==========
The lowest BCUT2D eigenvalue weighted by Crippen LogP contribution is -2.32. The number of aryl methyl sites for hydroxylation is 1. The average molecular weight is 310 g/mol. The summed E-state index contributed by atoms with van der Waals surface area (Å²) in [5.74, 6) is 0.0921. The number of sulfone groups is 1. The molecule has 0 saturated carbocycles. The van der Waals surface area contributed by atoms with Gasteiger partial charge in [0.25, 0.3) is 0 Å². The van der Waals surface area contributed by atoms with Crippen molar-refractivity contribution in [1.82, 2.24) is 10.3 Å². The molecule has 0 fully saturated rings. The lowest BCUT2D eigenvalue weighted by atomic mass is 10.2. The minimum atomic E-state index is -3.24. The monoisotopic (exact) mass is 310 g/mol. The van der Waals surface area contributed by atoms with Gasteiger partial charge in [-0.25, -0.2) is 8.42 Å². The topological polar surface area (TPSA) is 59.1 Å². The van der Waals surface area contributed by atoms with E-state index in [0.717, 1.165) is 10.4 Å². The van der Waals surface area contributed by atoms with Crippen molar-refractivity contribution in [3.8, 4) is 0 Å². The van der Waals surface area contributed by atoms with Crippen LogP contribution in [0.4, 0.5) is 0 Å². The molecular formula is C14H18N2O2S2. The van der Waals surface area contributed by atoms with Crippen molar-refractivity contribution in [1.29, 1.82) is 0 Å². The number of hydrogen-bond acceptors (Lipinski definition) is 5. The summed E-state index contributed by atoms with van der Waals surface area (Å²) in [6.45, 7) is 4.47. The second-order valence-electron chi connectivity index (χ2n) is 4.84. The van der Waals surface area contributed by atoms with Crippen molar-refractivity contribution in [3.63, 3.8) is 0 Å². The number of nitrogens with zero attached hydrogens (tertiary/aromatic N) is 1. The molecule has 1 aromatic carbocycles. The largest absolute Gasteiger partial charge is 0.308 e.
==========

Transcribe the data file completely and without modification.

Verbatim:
The lowest BCUT2D eigenvalue weighted by Crippen LogP contribution is -2.32. The number of aryl methyl sites for hydroxylation is 1. The average molecular weight is 310 g/mol. The summed E-state index contributed by atoms with van der Waals surface area (Å²) in [5.74, 6) is 0.0921. The number of sulfone groups is 1. The molecule has 0 saturated carbocycles. The van der Waals surface area contributed by atoms with Gasteiger partial charge in [0.25, 0.3) is 0 Å². The van der Waals surface area contributed by atoms with Crippen molar-refractivity contribution in [1.82, 2.24) is 10.3 Å². The molecule has 0 fully saturated rings. The lowest BCUT2D eigenvalue weighted by atomic mass is 10.2. The minimum atomic E-state index is -3.24. The monoisotopic (exact) mass is 310 g/mol. The van der Waals surface area contributed by atoms with Gasteiger partial charge in [-0.25, -0.2) is 8.42 Å². The topological polar surface area (TPSA) is 59.1 Å². The van der Waals surface area contributed by atoms with E-state index in [0.717, 1.165) is 10.4 Å². The van der Waals surface area contributed by atoms with Crippen molar-refractivity contribution in [3.8, 4) is 0 Å². The van der Waals surface area contributed by atoms with Crippen LogP contribution in [0.4, 0.5) is 0 Å². The molecular formula is C14H18N2O2S2. The van der Waals surface area contributed by atoms with Crippen molar-refractivity contribution in [1.29, 1.82) is 0 Å². The number of hydrogen-bond acceptors (Lipinski definition) is 5. The summed E-state index contributed by atoms with van der Waals surface area (Å²) in [6.45, 7) is 4.47. The second-order valence-electron chi connectivity index (χ2n) is 4.84. The van der Waals surface area contributed by atoms with Crippen molar-refractivity contribution in [3.63, 3.8) is 0 Å². The number of nitrogens with zero attached hydrogens (tertiary/aromatic N) is 1. The molecule has 1 aromatic carbocycles. The largest absolute Gasteiger partial charge is 0.308 e.